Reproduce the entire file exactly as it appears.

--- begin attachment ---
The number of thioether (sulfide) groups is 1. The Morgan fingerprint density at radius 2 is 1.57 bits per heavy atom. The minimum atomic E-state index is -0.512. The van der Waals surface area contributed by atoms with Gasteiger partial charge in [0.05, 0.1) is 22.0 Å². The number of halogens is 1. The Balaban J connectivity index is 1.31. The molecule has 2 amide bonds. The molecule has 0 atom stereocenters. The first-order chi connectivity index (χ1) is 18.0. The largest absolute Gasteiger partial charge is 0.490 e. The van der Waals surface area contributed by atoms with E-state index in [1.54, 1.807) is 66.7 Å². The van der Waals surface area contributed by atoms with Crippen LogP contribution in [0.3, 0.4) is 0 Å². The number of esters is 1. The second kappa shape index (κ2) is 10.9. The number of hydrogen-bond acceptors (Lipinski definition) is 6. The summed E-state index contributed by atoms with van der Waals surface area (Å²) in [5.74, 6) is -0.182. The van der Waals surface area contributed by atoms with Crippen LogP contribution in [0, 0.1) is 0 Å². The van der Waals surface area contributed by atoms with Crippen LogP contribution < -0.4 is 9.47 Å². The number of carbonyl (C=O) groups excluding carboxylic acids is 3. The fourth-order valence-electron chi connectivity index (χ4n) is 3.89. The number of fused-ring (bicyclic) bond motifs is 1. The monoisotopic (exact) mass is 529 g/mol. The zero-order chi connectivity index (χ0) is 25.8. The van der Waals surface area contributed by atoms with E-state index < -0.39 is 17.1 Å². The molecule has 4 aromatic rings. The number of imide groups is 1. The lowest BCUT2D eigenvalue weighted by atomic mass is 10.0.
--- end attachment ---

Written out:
The number of thioether (sulfide) groups is 1. The Morgan fingerprint density at radius 2 is 1.57 bits per heavy atom. The minimum atomic E-state index is -0.512. The van der Waals surface area contributed by atoms with Gasteiger partial charge in [0.05, 0.1) is 22.0 Å². The number of halogens is 1. The Balaban J connectivity index is 1.31. The molecule has 2 amide bonds. The molecule has 0 atom stereocenters. The first-order chi connectivity index (χ1) is 18.0. The largest absolute Gasteiger partial charge is 0.490 e. The van der Waals surface area contributed by atoms with E-state index in [1.54, 1.807) is 66.7 Å². The van der Waals surface area contributed by atoms with Crippen LogP contribution in [0.3, 0.4) is 0 Å². The number of esters is 1. The second kappa shape index (κ2) is 10.9. The number of hydrogen-bond acceptors (Lipinski definition) is 6. The summed E-state index contributed by atoms with van der Waals surface area (Å²) in [5.74, 6) is -0.182. The van der Waals surface area contributed by atoms with Crippen LogP contribution in [0, 0.1) is 0 Å². The van der Waals surface area contributed by atoms with Crippen LogP contribution < -0.4 is 9.47 Å². The number of carbonyl (C=O) groups excluding carboxylic acids is 3. The fourth-order valence-electron chi connectivity index (χ4n) is 3.89. The number of fused-ring (bicyclic) bond motifs is 1. The monoisotopic (exact) mass is 529 g/mol. The zero-order chi connectivity index (χ0) is 25.8. The van der Waals surface area contributed by atoms with E-state index < -0.39 is 17.1 Å². The molecule has 4 aromatic rings. The number of imide groups is 1. The lowest BCUT2D eigenvalue weighted by atomic mass is 10.0.